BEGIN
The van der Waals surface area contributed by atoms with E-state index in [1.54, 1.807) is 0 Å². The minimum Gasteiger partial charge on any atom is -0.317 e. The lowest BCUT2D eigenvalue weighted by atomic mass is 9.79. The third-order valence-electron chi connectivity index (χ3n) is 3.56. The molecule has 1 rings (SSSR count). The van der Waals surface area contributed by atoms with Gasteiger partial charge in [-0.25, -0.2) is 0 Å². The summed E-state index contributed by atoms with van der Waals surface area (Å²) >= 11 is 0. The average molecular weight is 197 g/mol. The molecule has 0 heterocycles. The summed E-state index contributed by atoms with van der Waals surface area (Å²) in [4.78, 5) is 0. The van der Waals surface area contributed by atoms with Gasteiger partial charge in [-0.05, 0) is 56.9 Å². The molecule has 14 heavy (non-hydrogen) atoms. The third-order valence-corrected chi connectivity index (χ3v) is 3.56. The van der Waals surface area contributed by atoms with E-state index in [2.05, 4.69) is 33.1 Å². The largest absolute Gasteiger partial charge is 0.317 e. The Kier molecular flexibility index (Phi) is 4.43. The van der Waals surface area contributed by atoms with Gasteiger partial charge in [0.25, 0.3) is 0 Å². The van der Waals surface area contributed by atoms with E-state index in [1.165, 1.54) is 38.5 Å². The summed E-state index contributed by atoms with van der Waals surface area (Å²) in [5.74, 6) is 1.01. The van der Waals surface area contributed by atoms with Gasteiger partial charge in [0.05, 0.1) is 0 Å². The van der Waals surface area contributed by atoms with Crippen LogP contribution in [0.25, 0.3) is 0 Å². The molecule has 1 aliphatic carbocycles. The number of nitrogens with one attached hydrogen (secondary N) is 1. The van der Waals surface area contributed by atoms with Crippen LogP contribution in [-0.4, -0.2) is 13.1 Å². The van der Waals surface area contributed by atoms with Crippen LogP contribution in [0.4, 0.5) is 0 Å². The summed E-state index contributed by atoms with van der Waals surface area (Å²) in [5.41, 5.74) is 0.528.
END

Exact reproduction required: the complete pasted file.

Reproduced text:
The van der Waals surface area contributed by atoms with E-state index in [1.54, 1.807) is 0 Å². The minimum Gasteiger partial charge on any atom is -0.317 e. The lowest BCUT2D eigenvalue weighted by atomic mass is 9.79. The third-order valence-electron chi connectivity index (χ3n) is 3.56. The molecule has 1 rings (SSSR count). The van der Waals surface area contributed by atoms with Gasteiger partial charge in [-0.25, -0.2) is 0 Å². The summed E-state index contributed by atoms with van der Waals surface area (Å²) >= 11 is 0. The average molecular weight is 197 g/mol. The molecule has 0 heterocycles. The summed E-state index contributed by atoms with van der Waals surface area (Å²) in [4.78, 5) is 0. The van der Waals surface area contributed by atoms with Gasteiger partial charge in [-0.05, 0) is 56.9 Å². The molecule has 14 heavy (non-hydrogen) atoms. The third-order valence-corrected chi connectivity index (χ3v) is 3.56. The van der Waals surface area contributed by atoms with E-state index in [2.05, 4.69) is 33.1 Å². The largest absolute Gasteiger partial charge is 0.317 e. The Kier molecular flexibility index (Phi) is 4.43. The van der Waals surface area contributed by atoms with Gasteiger partial charge in [0.25, 0.3) is 0 Å². The van der Waals surface area contributed by atoms with E-state index in [1.165, 1.54) is 38.5 Å². The summed E-state index contributed by atoms with van der Waals surface area (Å²) in [5.74, 6) is 1.01. The van der Waals surface area contributed by atoms with Gasteiger partial charge in [0.05, 0.1) is 0 Å². The van der Waals surface area contributed by atoms with Crippen LogP contribution in [0.25, 0.3) is 0 Å². The molecule has 1 aliphatic carbocycles. The number of nitrogens with one attached hydrogen (secondary N) is 1. The van der Waals surface area contributed by atoms with Crippen LogP contribution in [-0.4, -0.2) is 13.1 Å². The van der Waals surface area contributed by atoms with Crippen LogP contribution in [0.4, 0.5) is 0 Å². The summed E-state index contributed by atoms with van der Waals surface area (Å²) in [5.41, 5.74) is 0.528.